Why you should care

This cam lets you track your vehicle — even when you’re not in it.

That near-miss accident on the freeway or comet streaking past your windshield? These days, the news and Facebook feeds are littered with “caught on dashcam” footage. But dashcams aren’t just for capturing sensational YouTube-worthy moments. A new breed of cam turns your car into a rolling surveillance platform.

LyfeLens is essentially a spy system for vehicles. It comes with two cameras and a microphone that continuously records while you’re in the driver’s seat — and when you’re not — and then uploads the resulting photos and video footage to the cloud. It also acts as a Wi-Fi hotspot and can send push notifications. Its onboard GPS and ability to connect to the Internet means you can access the two cameras remotely, and in real time, through your smartphone or Web browser.

If a thief breaks into your vehicle … “you’ve got that guy on camera.”

LyfeLens co-founder Allen Stone

Why would you want to do that? Say you’ve lent your car to your teen. LyfeLens will send you a notification if they exceed the speed limit or drive somewhere they aren’t allowed to go. You can also call up a live stream, viewing everything the LyfeLens can see. If a thief breaks into your vehicle, the motion sensors will catch him in the act — and even if he damages or removes the LyfeLens, “you’ve got that guy on camera,” says co-founder Allen Stone. He and Niko Stoenescu created LyfeLens, which is based in Austin, Texas, in 2014. The system is available for the pre-order price of $299, with data plans between $20 and $30 per month, which include 2GB of streaming and 30GB of cloud storage, and will work anywhere there is a 4G LTE or 3G network.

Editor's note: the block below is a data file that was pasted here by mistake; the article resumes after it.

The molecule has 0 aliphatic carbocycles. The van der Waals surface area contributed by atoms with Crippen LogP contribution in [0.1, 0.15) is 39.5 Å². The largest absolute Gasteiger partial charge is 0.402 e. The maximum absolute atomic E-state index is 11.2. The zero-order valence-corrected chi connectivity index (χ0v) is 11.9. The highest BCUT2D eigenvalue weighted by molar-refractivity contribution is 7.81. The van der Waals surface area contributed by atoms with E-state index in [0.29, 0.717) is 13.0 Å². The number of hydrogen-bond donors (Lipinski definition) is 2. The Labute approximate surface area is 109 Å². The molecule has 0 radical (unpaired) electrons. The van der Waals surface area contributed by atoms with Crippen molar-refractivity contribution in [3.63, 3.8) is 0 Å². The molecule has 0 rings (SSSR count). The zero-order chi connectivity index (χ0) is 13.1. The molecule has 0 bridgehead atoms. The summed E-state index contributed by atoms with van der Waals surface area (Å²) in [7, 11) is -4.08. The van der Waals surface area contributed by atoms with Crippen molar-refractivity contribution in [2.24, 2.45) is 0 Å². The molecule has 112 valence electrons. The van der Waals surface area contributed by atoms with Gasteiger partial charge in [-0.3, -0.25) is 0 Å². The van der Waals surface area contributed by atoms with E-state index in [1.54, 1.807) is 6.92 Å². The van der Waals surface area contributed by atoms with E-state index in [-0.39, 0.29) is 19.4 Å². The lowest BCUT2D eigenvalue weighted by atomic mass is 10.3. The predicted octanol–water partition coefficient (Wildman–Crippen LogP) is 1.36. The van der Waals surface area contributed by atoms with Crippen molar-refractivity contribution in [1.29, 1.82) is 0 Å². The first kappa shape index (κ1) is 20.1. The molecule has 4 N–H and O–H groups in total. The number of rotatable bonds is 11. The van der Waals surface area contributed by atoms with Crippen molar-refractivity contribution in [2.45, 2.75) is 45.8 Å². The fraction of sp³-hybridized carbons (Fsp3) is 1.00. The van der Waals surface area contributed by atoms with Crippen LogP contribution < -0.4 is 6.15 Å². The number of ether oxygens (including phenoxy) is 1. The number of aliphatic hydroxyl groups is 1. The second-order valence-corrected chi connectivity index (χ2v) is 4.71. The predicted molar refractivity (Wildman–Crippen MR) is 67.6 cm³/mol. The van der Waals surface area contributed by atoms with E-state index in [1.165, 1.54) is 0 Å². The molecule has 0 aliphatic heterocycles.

LyfeLens

LyfeLens and similar car cams could catch car thieves in the act — but be careful with your state's criminal wiretap laws.

Source LyfeLens

Surprisingly, given all the benefits of dashcams, Americans have been much slower than Europeans and Asians to adopt them. But Cam Woolley, a traffic specialist and former sergeant with the Ontario Provincial Police, says that “these days, some kind of camera is a must-have.” Fraud alone could justify using one, Woolley says, since even in so-called no-fault insurance jurisdictions, rates are still determined by who was at fault.

But buyers take note: LyfeLens is a lot more expensive than other models that offer most of the same basic features — and its true benefits can be enjoyed only if you pony up the monthly data fees. Also, it’s not the most discreet design, which might reduce its effectiveness.

Is it legal? Owners could quickly find themselves on the wrong side of the law if they leave the device’s default settings in place, says Ken Padowitz, a Fort Lauderdale-based attorney. Recording audio without knowledge or consent “may violate criminal wiretap laws in a number of states,” he explains. Its recordings are admissible as evidence in court, but Padowitz worries that this could backfire on the owner “if recorded evidence showed that the LyfeLens owner was at fault for an accident.”

For those who have done their legal homework, you can pre-order it now before it hits retail.

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